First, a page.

In their J. Crew-esque coats, and cell phones and/or PDAs in hand, they very much embody the stereotypical young Asian American professional image. They gather around each other, joking and laughing, as good friends do. But there is more to this group of friendly yuppies than meets the eye-they are active members of a small but growing organization known as Third Thursdays.
Third Thursdays "serves young Asian and Pacific Islanders interested in supporting community activities and organizations throughout the San Francisco Bay Area." The organization meets every third Thursday for dinner and discussion and is comprised of Asian and Pacific Islanders working in the non-profit, for-profit, and government sectors. Third Thursdays, which has been around since July of 2000, was the brainchild of several Asian and Pacific Islanders. "We saw what groups like API [Asian Pacific Islander] Circles were doing, and we started organizing brunches to talk about things," says Gavin Fumagiki, one of the co-founders. "Ideas came out of those times, good ideas, and Third Thursdays was born."
A typical Third Thursday would work like this: Third Thursdays comes up with a theme, they invite a speaker or two (or three or four) to either speak or help moderate the discussion, discussion ensues, and then they eat. Some of their recent meetings have included themes like "What's Next? Asian American Civil Rights post 9/11", "The Pursuit of Happiness: finding the path to creative fulfillment", "How do culture and ethnicity affect the way we date and mate in the API community?" and tonight's field trip to watch Michael Moore's "Bowling for Columbine."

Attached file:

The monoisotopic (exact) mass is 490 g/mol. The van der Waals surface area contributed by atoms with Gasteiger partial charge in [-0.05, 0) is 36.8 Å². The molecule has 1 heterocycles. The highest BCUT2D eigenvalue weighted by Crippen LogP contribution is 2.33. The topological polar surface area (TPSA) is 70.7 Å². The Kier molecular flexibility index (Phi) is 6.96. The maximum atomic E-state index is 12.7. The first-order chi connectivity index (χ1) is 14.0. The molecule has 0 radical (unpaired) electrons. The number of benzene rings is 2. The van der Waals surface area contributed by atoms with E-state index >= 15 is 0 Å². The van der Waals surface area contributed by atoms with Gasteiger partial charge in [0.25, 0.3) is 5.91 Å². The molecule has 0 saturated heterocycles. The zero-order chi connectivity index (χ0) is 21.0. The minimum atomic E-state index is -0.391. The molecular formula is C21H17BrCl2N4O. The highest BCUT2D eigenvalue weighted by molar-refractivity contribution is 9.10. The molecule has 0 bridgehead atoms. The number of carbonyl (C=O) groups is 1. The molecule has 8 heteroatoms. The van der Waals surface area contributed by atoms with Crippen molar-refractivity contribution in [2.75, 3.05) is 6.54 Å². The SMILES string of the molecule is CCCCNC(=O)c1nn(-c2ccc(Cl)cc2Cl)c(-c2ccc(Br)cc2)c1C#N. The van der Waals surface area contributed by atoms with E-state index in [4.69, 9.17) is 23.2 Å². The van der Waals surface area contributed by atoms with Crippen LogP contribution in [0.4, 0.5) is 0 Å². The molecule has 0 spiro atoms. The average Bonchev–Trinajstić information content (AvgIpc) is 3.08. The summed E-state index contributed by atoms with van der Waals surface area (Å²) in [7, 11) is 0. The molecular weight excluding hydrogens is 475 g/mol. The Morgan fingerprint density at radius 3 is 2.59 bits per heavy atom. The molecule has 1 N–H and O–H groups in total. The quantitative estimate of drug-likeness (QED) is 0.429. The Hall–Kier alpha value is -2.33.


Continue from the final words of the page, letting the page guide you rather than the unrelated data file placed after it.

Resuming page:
The San Franciscan air is mild and cool this evening; 63 degrees according to a nearby bank sign. Nonetheless, the group of fifteen or so Third Thursday members waits inside the theater, where the air is far from cool (warm and reeking of fake buttery goodness is a better way to describe it.) As they wait for others to arrive, they do what good friends do best: that is, give each other a hard time.
"Eric, you look like an usher. Why don't you get in the theater and make yourself useful (that is, pretend to be an usher and save some seats)," says one member to a guy presumably named Eric. Like most of the men in the room, he has spiky black hair and indeed, he does look like an usher in his gray pants and navy blue jacket. Eric (whose last name is Chang) works in real estate, and has been an organizer for Third Thursdays for a couple years now. He felt that "Third Thursdays was one of the few outlets with such a purpose around in the Bay Area…one that really aims to, not only educate ourselves, but educate the community as well." "It's important for us to do this," he adds. "Apathy and ignorance is always gonna be out there, but we can at least try to help."
Another member, Erick Young, a senior I/T specialist at "a pretty darn huge technology company," also regularly attends Third Thursday events, and does not look like an usher. (Banana Republic poster boy is more like it.) Although he is not an organizer or a founder, it doesn't change the fact that he values what Third Thursdays offers. "I guess the beauty of Third Thursdays is that its format makes it open and accessible for all groups, yet is focused enough so that substantive discussion and interchange can take place," he says. "There's definitely value in an event that allows one to engage a diverse group of young professional Asian Americans in face-to-face conversations that go beyond 'Hey, whatcha drinking there?' Third Thursdays …helps fill a void in our community."
As the members of Third Thursdays file out of the theater and reach in their pockets to turn their cell phones back on, it's easy to forget that these people are superheroes of their own kind. "We just want people in the API community to become more aware and involved," says Gavin. "It's not easy [to do what they do], but someone's gotta do it!"